Citing the plethora of links shared on social media, the site Clone Zone allows you to create a bogus webpage that looks like the BBC or the New York Times (to name a few), with your own content of choice. Although the url is telling, the spoofs look convincing enough to fool a casual surfer.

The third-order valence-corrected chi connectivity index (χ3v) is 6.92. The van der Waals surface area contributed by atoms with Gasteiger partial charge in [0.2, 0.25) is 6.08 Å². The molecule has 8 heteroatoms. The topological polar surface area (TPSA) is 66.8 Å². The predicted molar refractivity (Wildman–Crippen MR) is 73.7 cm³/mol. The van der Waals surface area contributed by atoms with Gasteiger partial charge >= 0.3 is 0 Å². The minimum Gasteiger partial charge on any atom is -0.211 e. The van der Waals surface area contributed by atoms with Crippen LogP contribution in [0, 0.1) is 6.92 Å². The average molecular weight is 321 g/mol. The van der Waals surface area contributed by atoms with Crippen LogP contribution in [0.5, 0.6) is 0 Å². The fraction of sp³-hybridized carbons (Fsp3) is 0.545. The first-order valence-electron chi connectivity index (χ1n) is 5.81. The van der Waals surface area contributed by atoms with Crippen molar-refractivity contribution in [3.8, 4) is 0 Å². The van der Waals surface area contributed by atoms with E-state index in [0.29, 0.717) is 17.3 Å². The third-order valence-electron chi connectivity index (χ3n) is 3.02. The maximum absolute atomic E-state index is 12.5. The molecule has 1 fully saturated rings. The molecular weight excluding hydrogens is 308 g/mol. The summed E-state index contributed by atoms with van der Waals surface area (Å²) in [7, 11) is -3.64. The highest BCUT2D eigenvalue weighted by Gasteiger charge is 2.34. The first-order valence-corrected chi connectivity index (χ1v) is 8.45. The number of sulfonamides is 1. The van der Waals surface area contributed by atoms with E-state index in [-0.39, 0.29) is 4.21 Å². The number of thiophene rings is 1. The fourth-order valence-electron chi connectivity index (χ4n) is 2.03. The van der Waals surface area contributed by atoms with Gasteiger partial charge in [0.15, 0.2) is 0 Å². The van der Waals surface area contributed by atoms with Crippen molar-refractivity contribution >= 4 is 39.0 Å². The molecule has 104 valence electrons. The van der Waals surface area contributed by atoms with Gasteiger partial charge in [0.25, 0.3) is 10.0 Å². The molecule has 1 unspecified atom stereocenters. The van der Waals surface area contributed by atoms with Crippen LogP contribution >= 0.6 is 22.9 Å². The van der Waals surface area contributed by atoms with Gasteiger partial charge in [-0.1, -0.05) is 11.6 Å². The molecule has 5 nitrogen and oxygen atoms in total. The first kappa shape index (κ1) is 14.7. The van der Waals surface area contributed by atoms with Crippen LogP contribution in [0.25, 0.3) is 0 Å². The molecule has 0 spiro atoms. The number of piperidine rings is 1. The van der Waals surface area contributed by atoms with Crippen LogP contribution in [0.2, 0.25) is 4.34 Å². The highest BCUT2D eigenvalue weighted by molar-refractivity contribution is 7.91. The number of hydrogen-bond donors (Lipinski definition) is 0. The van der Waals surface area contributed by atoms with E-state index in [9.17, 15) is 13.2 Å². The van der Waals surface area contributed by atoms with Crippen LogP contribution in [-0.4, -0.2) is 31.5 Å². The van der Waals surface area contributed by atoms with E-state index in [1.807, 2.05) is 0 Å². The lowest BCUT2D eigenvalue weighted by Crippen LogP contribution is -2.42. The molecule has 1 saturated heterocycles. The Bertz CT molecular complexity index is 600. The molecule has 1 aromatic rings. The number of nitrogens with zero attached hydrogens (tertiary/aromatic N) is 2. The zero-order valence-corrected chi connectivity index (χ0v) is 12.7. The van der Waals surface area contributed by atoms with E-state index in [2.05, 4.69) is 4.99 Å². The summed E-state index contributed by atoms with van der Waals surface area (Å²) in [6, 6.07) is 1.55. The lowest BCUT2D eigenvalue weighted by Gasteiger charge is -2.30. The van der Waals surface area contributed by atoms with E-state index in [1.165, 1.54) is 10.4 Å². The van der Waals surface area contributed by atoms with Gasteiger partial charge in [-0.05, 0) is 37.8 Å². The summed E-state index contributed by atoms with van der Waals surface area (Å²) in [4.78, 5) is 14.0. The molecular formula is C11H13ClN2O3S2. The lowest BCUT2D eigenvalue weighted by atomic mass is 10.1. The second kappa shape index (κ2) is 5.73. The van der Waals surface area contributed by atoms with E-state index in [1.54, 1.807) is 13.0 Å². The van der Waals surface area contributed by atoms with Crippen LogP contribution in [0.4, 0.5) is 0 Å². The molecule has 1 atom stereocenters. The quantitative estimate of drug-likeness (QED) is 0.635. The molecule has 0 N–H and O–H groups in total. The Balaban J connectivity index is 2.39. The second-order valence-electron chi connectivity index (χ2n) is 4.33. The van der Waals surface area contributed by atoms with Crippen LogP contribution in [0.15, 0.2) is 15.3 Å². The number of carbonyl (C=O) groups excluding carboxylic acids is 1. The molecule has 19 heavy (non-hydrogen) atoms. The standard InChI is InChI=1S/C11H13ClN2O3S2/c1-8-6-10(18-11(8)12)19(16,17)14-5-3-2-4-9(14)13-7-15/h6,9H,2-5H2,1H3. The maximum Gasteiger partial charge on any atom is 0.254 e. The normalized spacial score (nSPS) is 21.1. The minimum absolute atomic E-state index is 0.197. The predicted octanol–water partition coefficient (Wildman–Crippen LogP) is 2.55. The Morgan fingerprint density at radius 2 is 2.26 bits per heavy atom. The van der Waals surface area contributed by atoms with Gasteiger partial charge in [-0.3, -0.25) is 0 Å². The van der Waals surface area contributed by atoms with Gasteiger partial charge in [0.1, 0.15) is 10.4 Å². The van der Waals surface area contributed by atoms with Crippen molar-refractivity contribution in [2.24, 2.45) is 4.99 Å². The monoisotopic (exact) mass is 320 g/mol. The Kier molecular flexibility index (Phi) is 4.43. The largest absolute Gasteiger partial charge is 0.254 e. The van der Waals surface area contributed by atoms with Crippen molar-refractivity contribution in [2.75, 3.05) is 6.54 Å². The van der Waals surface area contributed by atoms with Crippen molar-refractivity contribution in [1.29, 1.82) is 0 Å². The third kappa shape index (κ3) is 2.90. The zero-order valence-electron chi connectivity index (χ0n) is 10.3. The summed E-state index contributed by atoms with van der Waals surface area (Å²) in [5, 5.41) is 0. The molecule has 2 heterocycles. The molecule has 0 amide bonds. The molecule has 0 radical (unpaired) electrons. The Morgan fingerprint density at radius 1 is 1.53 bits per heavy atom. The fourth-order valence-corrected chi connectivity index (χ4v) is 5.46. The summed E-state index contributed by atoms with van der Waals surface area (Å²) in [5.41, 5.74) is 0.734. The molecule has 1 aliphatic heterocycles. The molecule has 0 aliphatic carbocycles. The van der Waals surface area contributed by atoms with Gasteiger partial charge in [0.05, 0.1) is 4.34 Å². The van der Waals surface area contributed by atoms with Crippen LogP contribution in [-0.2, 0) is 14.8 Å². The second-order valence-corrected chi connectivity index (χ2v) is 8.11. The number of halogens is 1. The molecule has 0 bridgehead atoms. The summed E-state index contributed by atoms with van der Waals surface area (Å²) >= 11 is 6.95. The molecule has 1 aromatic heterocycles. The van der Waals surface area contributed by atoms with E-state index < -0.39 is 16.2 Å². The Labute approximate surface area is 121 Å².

They consider Clone Zone to be an artwork, for both legal and conceptual reasons. As an art piece, it definitely has predecessors. In 1998, the Italian artists Eva and Franco Mattes gained notoriety for buying the domain name vaticano.org and using it to undermine the Catholic Church’s official website; they later cloned the websites of their contemporaries and exhibited them as their own works. The Yes Men, a culture-jamming collective, have created and maintained plenty of fake websites—for George W. Bush, Dow Chemical, the World Trade Organization, and the New York Times—in their ongoing attempt to impersonate and lampoon figures of authority.
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